guest essay: nature and nurture
Q&A with Kirsten of Pecan Dale Farmstead
How long have you been farming?
27 years. Dad grew up on a farm and became a city boy after college. I grew up in the city and became a farm girl after college.
What kind of education or career did you pursue before farming?
I am a registered professional Civil Engineer
What was the impetus to pursue farming?
My husband dragged me. He wasn't a farmer either, but he knew that's what he wanted. Very similar to Green Acres plot. Now I do most of the work with the livestock because of my newfound love of soil health.
What did you do to prepare/educate yourself for this new role?
Ha! Absolutely nothing. We just jumped in with both feet. We started way before the internet was populated with information (and misinformation), so books were our primary source of information. You should have seen the first time we milked our goats! It was the stuff of comedic legend, with milk all over us, the goats, the walls, etc.
What do you do that you did not expect?
Digging through poop looking for dung beetles, reaching inside livestock to pull out breech lambs/kids, wrestling goats to look at the insides of their eyelids to diagnose anemia due to worms, running around behind the animals with pH paper to test urine acidity…
What is your biggest challenge?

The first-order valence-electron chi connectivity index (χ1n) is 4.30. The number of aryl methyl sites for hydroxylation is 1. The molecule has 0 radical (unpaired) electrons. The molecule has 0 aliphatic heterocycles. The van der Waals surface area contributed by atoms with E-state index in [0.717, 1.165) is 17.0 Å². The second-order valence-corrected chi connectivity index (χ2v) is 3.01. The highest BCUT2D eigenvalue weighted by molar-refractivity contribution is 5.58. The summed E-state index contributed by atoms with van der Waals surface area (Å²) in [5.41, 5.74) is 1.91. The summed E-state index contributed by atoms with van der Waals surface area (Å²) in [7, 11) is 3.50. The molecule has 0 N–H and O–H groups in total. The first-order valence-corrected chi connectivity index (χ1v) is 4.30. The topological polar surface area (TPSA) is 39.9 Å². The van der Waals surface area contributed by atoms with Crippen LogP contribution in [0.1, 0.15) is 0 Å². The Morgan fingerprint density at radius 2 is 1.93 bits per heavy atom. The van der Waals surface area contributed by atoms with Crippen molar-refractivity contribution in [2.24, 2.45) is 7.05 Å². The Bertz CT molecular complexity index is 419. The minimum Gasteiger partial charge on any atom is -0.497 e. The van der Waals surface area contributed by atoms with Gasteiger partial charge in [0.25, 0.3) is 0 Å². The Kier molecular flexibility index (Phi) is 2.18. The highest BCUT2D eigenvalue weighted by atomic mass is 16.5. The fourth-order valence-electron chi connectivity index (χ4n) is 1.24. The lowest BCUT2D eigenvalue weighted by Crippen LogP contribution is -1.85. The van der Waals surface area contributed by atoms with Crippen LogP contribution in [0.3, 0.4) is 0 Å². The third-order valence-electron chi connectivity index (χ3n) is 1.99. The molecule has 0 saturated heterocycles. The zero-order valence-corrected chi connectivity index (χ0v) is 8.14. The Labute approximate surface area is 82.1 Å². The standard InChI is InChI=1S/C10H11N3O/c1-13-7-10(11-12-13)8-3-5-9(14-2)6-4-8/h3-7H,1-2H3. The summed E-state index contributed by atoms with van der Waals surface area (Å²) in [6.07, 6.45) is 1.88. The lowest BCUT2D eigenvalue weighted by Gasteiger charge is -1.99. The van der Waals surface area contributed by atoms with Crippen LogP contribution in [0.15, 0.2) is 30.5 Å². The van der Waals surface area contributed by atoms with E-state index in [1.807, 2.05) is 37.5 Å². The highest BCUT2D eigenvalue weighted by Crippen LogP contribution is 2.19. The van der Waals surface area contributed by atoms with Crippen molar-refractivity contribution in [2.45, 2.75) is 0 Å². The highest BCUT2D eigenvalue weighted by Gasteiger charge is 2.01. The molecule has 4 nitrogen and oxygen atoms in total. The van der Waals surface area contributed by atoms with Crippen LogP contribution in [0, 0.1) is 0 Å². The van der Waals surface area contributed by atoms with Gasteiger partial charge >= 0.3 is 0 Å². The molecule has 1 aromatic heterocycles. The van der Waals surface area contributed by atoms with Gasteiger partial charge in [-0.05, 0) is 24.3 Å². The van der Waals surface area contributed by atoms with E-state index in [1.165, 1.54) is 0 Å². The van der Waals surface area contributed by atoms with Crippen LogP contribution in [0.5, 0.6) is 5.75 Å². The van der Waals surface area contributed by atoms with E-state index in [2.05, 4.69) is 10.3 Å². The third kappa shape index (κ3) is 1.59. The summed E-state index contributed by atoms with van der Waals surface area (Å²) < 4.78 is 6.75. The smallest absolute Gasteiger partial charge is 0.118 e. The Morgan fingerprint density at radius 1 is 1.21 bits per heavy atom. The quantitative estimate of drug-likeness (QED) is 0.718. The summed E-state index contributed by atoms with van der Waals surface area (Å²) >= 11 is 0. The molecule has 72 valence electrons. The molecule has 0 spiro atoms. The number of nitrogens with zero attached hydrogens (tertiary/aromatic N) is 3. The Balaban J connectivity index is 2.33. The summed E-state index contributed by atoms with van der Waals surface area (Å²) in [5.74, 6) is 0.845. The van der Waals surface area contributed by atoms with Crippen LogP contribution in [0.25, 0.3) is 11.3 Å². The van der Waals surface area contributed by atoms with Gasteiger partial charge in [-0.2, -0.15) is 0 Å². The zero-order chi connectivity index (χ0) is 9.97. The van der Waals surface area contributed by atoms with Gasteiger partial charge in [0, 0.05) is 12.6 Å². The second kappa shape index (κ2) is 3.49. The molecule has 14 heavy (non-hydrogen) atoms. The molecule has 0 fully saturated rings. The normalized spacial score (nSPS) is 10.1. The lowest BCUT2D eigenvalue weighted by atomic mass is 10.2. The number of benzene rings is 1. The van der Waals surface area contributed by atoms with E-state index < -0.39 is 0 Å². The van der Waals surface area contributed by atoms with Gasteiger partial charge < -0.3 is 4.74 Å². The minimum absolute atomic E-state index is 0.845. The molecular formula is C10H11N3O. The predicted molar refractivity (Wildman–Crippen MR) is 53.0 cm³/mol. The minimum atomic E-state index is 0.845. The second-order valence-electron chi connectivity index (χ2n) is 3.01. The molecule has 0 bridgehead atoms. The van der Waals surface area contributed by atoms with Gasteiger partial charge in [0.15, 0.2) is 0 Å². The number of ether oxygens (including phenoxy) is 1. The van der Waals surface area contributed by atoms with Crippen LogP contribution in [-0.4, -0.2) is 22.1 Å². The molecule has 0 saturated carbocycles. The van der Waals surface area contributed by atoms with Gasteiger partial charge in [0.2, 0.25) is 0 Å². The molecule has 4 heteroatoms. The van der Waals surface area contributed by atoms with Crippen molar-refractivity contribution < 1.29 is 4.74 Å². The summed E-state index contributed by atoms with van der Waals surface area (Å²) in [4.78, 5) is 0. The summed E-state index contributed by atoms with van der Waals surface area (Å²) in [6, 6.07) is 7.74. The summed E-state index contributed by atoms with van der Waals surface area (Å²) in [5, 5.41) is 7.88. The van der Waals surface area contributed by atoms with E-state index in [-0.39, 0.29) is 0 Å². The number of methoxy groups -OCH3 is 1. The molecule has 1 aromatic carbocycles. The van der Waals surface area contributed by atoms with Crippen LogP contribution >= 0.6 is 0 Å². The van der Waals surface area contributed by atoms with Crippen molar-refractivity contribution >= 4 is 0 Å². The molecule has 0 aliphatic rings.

Going back inside the house.
What has been the biggest reward?
Seeing new wildlife, endangered native plants, forages and animals thrive from good management
What does it mean to you to be able to farm?
Sanity. Five years ago I was ready to sell. It was hard. It was no fun anymore. After learning how to nurture soil health and trying to mimic nature, I started observing and fell in love with my land, my animals, my environment. Moving the animals every day is my joy...and my exercise!
What do you wish people understood about farming?
“Despite all our achievements we owe our existence to a six-inch layer of topsoil and the fact that it rains” — Farm equipment association of Minnesota and South Dakota
And that six-inch layer is ALIVE! It is precious and miraculous
What are some things we as can do to help create support, equality and awareness for women farmers and small-scale farms?
I teamed with a friend and we started women farmers support group. Eight of us meet once a month and critique a farm business plan while sharing a delicious covered-dish meal and a glass of wine. We can lend support via work days and are also making a point to buy from each other.
How much of your farm business is driven by community need vs your passions?
I would say that the primary driver for our farm right now is my passion for soil health. Respecting and nurturing soil health is the best and possibly only way for us to farm in harmony with nature. Research is showing that farmers can make money while working with nature, so larger farmers are coming on board and I see hope for the future. My farm is a 10-acre playground for me to experiment with soil health practices. I give dozens of tours a year, for small homeschool groups, our local permaculture society, the local technical college Sustainable Ag Program, regional NRCS representatives, the National Grazing Lands Coalition.
The byproducts of all of this are that my animals are healthier and happier, I don’t have to deworm anymore, there is more forage, I’m healthier and happier, we have new and endangered species thriving in new microclimates. I am more creative and in-tune with nature. I could go on forever…